Anime and Video Game Music for Students

AnimeA big challenge for music teachers is finding music that is both enjoyable and challenging for their students. Some students are motivated to find a particular genre they enjoy; and other students find inspiration from outside sources including parents, teachers, peers and media.  A great variety of music is right at our fingertips through exploration on the Internet.

One of my favorite genres is Anime (Japanese styled animations) and Video Game music. Because of the growing interest in this genre, arrangements and transcriptions are available for all skill levels from beginning to advanced. This is good news for younger students!

It’s easy to find a wide variety of YouTube videos or websites that feature Anime, Video Game music, and, for young kids, Disney music. And if all else fails when searching for anime or video game music, just Google it.

These sites offer numerous selections for Anime and Video Game music:

 1. Ÿonlinesheetmusic.com (paid and free) This site has music for all instruments and all sorts of genres. Much of the music is free or pretty cheap for quick download. I like the selection of easy Disney music too.

 2. Ÿjosh.agarrado.net/music/anime (free) This site is exclusive to Anime music and offers music for all skill levels.

 3. Ÿffpianomelody.com(free) This site is awesome for final fantasy fans like me but it’s only for piano. The harder versions of sheet music include the phrase Piano Collections. Take a look at the original sound versions for easier arrangements.

 4. Ÿichigos.com (free) Also exclusive to Anime and Video Games. The downside to this site is that the difficulty level for the music is not indicated prior to download.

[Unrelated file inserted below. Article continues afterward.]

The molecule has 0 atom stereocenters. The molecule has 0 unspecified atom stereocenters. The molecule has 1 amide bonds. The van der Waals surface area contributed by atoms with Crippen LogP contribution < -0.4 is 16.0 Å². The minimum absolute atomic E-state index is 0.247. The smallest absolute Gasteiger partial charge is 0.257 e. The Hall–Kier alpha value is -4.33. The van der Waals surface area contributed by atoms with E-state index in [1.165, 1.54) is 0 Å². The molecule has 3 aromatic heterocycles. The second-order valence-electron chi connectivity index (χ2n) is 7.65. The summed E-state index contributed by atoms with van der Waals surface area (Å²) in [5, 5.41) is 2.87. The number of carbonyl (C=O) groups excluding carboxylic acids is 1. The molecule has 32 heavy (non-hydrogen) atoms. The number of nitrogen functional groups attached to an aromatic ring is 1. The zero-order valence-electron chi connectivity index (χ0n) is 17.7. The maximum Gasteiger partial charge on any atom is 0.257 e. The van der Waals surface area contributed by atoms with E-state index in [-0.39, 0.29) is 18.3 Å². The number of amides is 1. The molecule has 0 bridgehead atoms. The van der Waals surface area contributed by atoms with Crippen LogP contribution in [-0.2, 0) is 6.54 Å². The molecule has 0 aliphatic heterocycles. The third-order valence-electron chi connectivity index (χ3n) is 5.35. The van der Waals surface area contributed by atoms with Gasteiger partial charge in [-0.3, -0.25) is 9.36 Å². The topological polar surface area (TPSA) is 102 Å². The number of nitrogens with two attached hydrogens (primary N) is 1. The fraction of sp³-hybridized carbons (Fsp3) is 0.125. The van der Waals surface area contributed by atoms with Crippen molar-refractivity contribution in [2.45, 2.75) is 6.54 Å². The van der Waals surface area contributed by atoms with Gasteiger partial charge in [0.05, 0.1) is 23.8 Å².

5. Ÿsquaresound.com This site is a little hard to navigate but worth it for some great music choices.

I encourage teachers to try Anime and Video Game music with your students! This is a fun way to branch out into a new genre that may be exciting and motivating. At the same time, this genre offers a fun alternative for improving musicianship.

Post contributed by Sabrina Pellerito, piano instructor at Metro Music Makers; sabrina@metromusicmakers.com

Sabrina’s story:sabrina

The piano lessons I took as a child were very traditional, and I learned from one of the popular piano methods which I found boring. I never really got to play songs I knew, recognized or even wanted to play, so I quit (much to the displeasure of my mother). During middle school I discovered Anime, and became more interested in Japanese style video games. This really inspired me to play the piano, and soon after I started to make more rapid progress. When I look back on my own childhood experience as a young piano student, I see the importance of using a variety of music in addition to method books with my students. Engaging students from the very first moment is essential to the learning process. Sometimes, we just need to explore all the possibilities!

 

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